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Lowered foot pegs


drodg

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Any recommendations on a peg lowering kit for the R12RT? I have bought new boots that give me some inseam help and now I have a hard time with the left foot shifting. The boots are so tall I have to pull my boot off to the left after every shift to let the lever drop. I am considering this and wondering what is out there and any disadvantages?

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Paul Mihalka

If the problem is only to get more space between the footpeg and the shift lever, the lever can probably be adjusted higher without spending on a peg lowering kit.

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I also added to my boots. I used the peg lowering kit in the link John provided. But I also have learned to shift with the side of the boot. Not difficult at all. I went with the peg lowering kit to give an assist to the knees. Almost makes the geometry the same as wearing regular boots.

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The problem is the room between the footpeg and the shift lever. I didn't realize until today you could raise the shift lever. How difficult is it? Thanks to everyone for their input.

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Just like pic.. soft and easy..

 

Best plan for me is shift with the side of your boot. My sole just fits in thr end of the shift lever..

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Any recommendations on a peg lowering kit for the R12RT? I have bought new boots that give me some inseam help and now I have a hard time with the left foot shifting. The boots are so tall I have to pull my boot off to the left after every shift to let the lever drop. I am considering this and wondering what is out there and any disadvantages?

Is it because the new boots have a taller *toe* area, or is the *arch* area of the sole just thicker? If its the arch area raising your foot, you can have a shoe repair shave 1/2" off of just that area leaving the heel and ball areas as they are and it will make a huge difference. It worked for my wife's boots.

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Thanks for everyone's posts again. The boot is raised at the toe. I got a pair of Frey-Daytona's or Daytona-Frey at www.helimot.com. They do work and they are extremely comfortable though not cheap. I figured I buy a new pair of boots about every ten years so why not buy a great pair. I got the referral to them off of here on a discussion string about taller boots.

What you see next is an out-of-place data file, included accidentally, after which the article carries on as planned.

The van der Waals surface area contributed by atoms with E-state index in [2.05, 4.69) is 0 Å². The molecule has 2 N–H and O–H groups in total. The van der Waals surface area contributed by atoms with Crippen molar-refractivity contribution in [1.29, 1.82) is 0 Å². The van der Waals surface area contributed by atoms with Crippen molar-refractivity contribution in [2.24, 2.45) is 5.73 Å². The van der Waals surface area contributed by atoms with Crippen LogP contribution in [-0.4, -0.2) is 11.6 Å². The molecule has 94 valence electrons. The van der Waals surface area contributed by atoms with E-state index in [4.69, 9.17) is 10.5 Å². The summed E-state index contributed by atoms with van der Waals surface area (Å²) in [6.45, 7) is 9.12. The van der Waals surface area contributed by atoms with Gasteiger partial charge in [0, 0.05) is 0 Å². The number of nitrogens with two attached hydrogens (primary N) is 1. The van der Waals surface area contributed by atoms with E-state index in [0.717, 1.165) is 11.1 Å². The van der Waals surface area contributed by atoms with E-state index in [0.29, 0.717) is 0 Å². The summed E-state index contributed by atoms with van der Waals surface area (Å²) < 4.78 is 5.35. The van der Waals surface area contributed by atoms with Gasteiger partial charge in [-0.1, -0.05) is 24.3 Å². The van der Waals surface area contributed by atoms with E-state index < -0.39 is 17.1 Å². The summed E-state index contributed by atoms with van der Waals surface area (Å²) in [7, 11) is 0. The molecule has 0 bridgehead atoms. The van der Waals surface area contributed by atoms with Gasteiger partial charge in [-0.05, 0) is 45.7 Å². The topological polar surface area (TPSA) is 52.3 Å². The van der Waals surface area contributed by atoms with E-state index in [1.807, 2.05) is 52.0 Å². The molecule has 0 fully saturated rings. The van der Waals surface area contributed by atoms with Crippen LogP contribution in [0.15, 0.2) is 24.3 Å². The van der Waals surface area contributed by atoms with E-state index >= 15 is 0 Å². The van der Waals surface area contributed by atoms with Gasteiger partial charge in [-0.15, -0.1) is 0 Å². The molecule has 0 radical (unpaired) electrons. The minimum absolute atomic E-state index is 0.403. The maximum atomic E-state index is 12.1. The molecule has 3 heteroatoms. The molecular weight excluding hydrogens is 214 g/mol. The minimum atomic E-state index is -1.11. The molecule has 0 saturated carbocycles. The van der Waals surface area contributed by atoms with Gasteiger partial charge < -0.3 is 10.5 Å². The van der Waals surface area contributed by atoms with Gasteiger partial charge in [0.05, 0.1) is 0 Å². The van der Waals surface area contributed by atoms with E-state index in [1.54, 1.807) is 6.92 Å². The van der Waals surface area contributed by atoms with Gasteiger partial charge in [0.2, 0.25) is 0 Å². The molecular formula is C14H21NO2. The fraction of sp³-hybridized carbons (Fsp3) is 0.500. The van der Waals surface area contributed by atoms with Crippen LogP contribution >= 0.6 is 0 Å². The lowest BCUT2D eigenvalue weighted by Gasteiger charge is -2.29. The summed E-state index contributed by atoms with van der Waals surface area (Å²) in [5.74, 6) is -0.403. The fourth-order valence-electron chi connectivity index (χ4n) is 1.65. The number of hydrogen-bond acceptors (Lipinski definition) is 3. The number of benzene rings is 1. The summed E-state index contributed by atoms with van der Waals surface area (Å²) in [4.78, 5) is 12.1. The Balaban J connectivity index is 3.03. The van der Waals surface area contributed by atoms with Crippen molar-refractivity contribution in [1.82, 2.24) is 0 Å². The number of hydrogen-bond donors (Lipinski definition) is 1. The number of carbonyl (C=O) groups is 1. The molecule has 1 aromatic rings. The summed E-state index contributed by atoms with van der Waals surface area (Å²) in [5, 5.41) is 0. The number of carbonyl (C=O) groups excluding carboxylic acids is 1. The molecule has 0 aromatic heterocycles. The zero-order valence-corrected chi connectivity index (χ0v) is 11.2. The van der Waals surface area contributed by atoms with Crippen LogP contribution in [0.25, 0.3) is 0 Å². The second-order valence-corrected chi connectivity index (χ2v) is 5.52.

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What I did was to mount the Suburban Machinery peg lowering kit and one of their extended shift levers. This has done the trick on three R12 bikes including my current RT.

I hope that this helps.

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What I did was to mount the Suburban Machinery peg lowering kit and one of their extended shift levers. This has done the trick on three R12 bikes including my current RT.

I hope that this helps.

Thanks Tim

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You will likely also have to adjust the shift lever. I rotated mine down one notch after installing these. Works fine for me and a bit more space between the footpeg and the shifter.

 

http://www.suburban-machinery.com/R1200RT.htm thumbsup.gif

 

Regardless of how I adjusted the shift lever, I couldn't get my foot under the shifter with the suburban-machinery peg lowerers. I ended up adding a Touratech shift lever extender. Quite a bit cheaper (over 50%!) than the Suburban and adjustable. I admit the Suburban is a bit nicer looking.

 

Wonderful change now... the ergos are perfect for the tall folk...

 

Touratech Extended Shift Lever

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You can move the lever on its splined shaft. Careful, moving it one tooth this way or that has a bigger effect than you anticipate out at the footpad end of the lever. Alternatively, by taking off one piece of tupperware, you can reach a little turnbuckle underneath that lets you make fine adjustments. It's held in place by spring clips on each end. Pop it off, turn it one way or the other, and pop it back on. Count on having to fiddle with it a few times until you get it where you want it.

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The stock lever is locked on by a small torx head bolt. Lie down beside the bike and look at the rear end of the lever.

Remove that bolt and then push the shaft in, towards the middle of the bike and the splines will slide right out of the lever. Adjust and reverse the procedure. Wha la. thumbsup.gif

P.S. Check for clearance with the fairing.

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